Waldorf schools (AKA Steiner Schools). I saw part of a documentary about different types of education in some parts of Europe relative to their more western alternatives. You know, "we" (westerners) start kids out young learning the alphabet and numbers. In the Waldorf system, children engage in play until the age of 7. It's supervised play, but it's different than what we do here. And studies have found that countries that utilize the Waldorf system actually have students that not only catch up but surpass the standardized test scores (math and science) of western countries later in their education. I can't name the studies...I thought I was just watching an interesting TV show, not prepping for a blog post. But they are out there. Stick with me. I don't really understand all the factors that underlie the outcome. I'm just saying that there is something there. And maybe it's not just about little kids but bigger kids too. Maybe there is a benefit of not pushing a college student into to a too narrowly-focused field of study so soon. Maybe, where play can be foundational to grade school learning, we can extrapolate that exploring the arts can be foundational to later learning. I don't know. Just something to think about.
Second thing: Daniel Pink. I've mentioned his book, "A Whole New Mind" a couple of times before but am guessing only the few die-hard One Louder readers among you (not sure you are out there of if that's just the crickets) could even recall. Anyway, the book talks about the shift in the current economy from a workplace that values left-brain thinking to one that outsources left-brain dominant tasks and see right-brain thinking as a valued talent differentiator. Well, if you think about the "professions" versus the liberal arts, which one is more right-brain focused and which more left? Mmm hmm. Great book, by the way, if you are looking for something to read. Of course I liked it; Righty McRightbrain over here.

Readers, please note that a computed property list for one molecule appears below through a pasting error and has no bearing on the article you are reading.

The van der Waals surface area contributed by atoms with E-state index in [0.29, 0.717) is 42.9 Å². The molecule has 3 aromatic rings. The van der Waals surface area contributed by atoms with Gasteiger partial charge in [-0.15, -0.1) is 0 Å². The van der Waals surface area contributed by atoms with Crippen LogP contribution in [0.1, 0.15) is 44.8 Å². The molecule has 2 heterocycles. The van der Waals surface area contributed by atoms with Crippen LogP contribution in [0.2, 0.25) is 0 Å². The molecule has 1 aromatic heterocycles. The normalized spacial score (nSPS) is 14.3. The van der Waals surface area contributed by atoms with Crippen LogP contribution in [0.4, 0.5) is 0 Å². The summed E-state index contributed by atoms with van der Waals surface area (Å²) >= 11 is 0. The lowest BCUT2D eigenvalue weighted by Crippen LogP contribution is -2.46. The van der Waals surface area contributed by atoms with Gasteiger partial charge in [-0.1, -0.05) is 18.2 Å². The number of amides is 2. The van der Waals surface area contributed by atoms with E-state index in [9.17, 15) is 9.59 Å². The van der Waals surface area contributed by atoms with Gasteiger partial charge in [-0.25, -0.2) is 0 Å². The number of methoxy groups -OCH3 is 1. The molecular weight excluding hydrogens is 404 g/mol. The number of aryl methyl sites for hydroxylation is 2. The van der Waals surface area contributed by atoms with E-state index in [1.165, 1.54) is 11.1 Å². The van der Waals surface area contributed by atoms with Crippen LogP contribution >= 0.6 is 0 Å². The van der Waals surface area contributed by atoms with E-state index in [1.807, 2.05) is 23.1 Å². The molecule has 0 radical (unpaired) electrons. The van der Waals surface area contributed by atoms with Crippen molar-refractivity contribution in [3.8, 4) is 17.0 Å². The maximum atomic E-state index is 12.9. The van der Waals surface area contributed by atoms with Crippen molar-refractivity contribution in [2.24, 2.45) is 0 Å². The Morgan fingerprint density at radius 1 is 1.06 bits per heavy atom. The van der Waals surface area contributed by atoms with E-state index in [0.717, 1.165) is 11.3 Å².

I'm not qualified to advise anyone on education decisions, universities or individuals. And I am definitely not defending or promoting anything. I'm just saying that I think what we are experiencing is a point-in-time perspective that is reactive to the job market and that the solution may not be as simple as it seems.
(And I am on some pretty impressive cold meds right now, so don't blame my USC education for my coherent writing skills today...or lack thereof)